• The Steering Committee for Humanitarian Response expressed concern that the crisis in the Balkans not eclipse acute needs in Angola, Eritrea, Ethiopia, Sudan and Sierra Leone, where ongoing conflicts have claimed millions of lives. Poor rains in 1998 and the early half of 1999 caused a severe drought in Ethiopia, leaving more than 1.2 million people hungry. The figure does not include people affected by the war between Ethiopia and Eritrea. The committee is an international alliance of the Lutheran World Federation, the World Council of Churches and such secular organizations as the Red Cross.

  • A new road in Jordan leading from Amman to Bethany is under construction. Beginning in December, the road will allow pilgrims and visitors to access the newly discovered site where Jesus was baptized. Other planned improvements include an interfaith chapel and a complex water system that will allow visitors to touch the water at the site.

  • The Church of England's highest decision-making body, the General Synod, pledged to eliminate racism within the church and to work toward eradicating racism in society as well. "We cannot afford to rest," said George Carey, the archbishop of Canterbury.

  • Twenty-five religious groups, including the National Council of Churches, sent a letter urging Congress to pass the Hate Crimes Prevention Act. The proposed act would extend the protection of current hate crime laws to people who are victimized based on their sexual orientation, gender or disability. It would also increase the ability of federal lawyers to prosecute such hate-based crimes as the dragging death of James Byrd Jr., an African American man in Jasper, Texas; the beating death of Matthew Shepard, a gay man in Laramie, Wyo.; and the racially motivated shooting spree of white supremacist Benjamin Smith, who killed two people in the Midwest.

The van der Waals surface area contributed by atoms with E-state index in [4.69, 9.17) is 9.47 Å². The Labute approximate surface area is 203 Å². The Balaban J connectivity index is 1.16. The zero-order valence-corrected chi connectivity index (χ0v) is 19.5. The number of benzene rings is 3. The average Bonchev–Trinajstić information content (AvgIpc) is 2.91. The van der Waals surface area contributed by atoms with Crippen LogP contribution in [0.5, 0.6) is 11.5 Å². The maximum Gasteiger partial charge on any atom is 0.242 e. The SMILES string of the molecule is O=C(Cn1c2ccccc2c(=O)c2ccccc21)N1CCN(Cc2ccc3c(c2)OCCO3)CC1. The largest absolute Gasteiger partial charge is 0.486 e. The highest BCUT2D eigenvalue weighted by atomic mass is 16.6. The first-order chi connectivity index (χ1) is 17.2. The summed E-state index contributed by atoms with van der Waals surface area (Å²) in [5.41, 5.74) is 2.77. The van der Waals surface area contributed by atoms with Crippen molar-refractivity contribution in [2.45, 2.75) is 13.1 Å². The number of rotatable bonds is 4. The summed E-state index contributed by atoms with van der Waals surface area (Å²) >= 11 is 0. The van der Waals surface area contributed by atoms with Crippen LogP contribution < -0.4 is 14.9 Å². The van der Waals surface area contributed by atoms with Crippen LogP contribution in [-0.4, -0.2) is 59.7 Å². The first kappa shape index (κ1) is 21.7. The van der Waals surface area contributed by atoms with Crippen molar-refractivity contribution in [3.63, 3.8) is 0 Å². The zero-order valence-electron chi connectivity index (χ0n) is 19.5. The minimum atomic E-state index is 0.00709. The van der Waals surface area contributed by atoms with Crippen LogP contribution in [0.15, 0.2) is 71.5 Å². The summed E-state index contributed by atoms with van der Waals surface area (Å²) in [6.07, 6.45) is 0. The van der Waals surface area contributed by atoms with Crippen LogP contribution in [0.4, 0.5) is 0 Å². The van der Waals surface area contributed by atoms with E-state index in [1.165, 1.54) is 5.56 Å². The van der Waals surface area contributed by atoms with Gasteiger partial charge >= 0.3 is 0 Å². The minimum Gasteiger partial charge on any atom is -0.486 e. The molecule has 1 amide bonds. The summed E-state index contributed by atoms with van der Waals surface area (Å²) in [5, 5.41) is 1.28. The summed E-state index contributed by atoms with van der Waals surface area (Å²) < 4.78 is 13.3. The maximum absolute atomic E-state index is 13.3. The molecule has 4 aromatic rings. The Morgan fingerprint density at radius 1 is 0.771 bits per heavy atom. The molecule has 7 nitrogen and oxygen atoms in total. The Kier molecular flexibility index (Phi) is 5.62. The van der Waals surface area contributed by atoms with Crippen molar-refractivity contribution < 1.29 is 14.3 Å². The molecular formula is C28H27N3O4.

• Calling for support of the Jubilee 2000 campaign, Ambrose Moyo, bishop of the Evangelical Lutheran Church in Zimbabwe, said the burden of the country's debt is not only a burden for the government, but "people are becoming poorer and poorer because of the burden of debt." The Jubilee 2000 campaign calls for the cancellation of the debts of the world's poorest countries by the year 2000.

  • China banned a popular meditation sect, Falun Gong, in July, considering it a political threat to the country's communist-controlled government. Following the ban, police arrested 200 protestors and confiscated from publishing houses and homes a reported 1.5 million books and videos written about the sect. Human rights groups have called the situation a clear case of religious oppression. Falun Gong combines elements of Buddhism and Taoism with a regimen of physical exercise meant to harness cosmic forces.

  • Interdenominational marriages where the couple settles on one tradition have the lowest divorce rate (six percent) of all Christian marriages, according to a national study conducted by Creighton University's Center for Marriage and Family in Omaha, Neb. The high success rate could be due to the struggle and decision-making couples experience in choosing a tradition together, said one researcher. In the study, Christians who married someone from their own denomination had a 14 percent divorce rate. Thirty-five to 40 percent of all U.S. marriages are interdenominational and 40-60 percent end in divorce.